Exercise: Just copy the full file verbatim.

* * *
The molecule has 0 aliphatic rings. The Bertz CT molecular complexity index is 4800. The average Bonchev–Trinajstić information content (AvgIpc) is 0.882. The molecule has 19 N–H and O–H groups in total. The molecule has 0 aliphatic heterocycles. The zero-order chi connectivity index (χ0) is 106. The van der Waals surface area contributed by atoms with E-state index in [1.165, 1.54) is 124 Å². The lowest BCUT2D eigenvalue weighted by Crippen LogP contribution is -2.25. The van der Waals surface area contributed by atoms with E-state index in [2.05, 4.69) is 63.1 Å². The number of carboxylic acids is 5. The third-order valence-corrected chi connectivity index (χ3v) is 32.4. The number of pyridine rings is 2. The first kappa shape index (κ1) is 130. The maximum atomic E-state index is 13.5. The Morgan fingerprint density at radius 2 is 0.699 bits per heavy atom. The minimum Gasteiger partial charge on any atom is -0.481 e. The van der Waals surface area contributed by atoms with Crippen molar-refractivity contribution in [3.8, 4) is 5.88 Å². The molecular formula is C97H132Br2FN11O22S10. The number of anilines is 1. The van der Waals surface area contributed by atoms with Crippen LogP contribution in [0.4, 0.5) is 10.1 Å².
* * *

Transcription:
The molecule has 0 aliphatic rings. The Bertz CT molecular complexity index is 4800. The average Bonchev–Trinajstić information content (AvgIpc) is 0.882. The molecule has 19 N–H and O–H groups in total. The molecule has 0 aliphatic heterocycles. The zero-order chi connectivity index (χ0) is 106. The van der Waals surface area contributed by atoms with E-state index in [1.165, 1.54) is 124 Å². The lowest BCUT2D eigenvalue weighted by Crippen LogP contribution is -2.25. The van der Waals surface area contributed by atoms with E-state index in [2.05, 4.69) is 63.1 Å². The number of carboxylic acids is 5. The third-order valence-corrected chi connectivity index (χ3v) is 32.4. The number of pyridine rings is 2. The first kappa shape index (κ1) is 130. The maximum atomic E-state index is 13.5. The Morgan fingerprint density at radius 2 is 0.699 bits per heavy atom. The minimum Gasteiger partial charge on any atom is -0.481 e. The van der Waals surface area contributed by atoms with Crippen molar-refractivity contribution in [3.8, 4) is 5.88 Å². The molecular formula is C97H132Br2FN11O22S10. The number of anilines is 1. The van der Waals surface area contributed by atoms with Crippen LogP contribution in [0.4, 0.5) is 10.1 Å².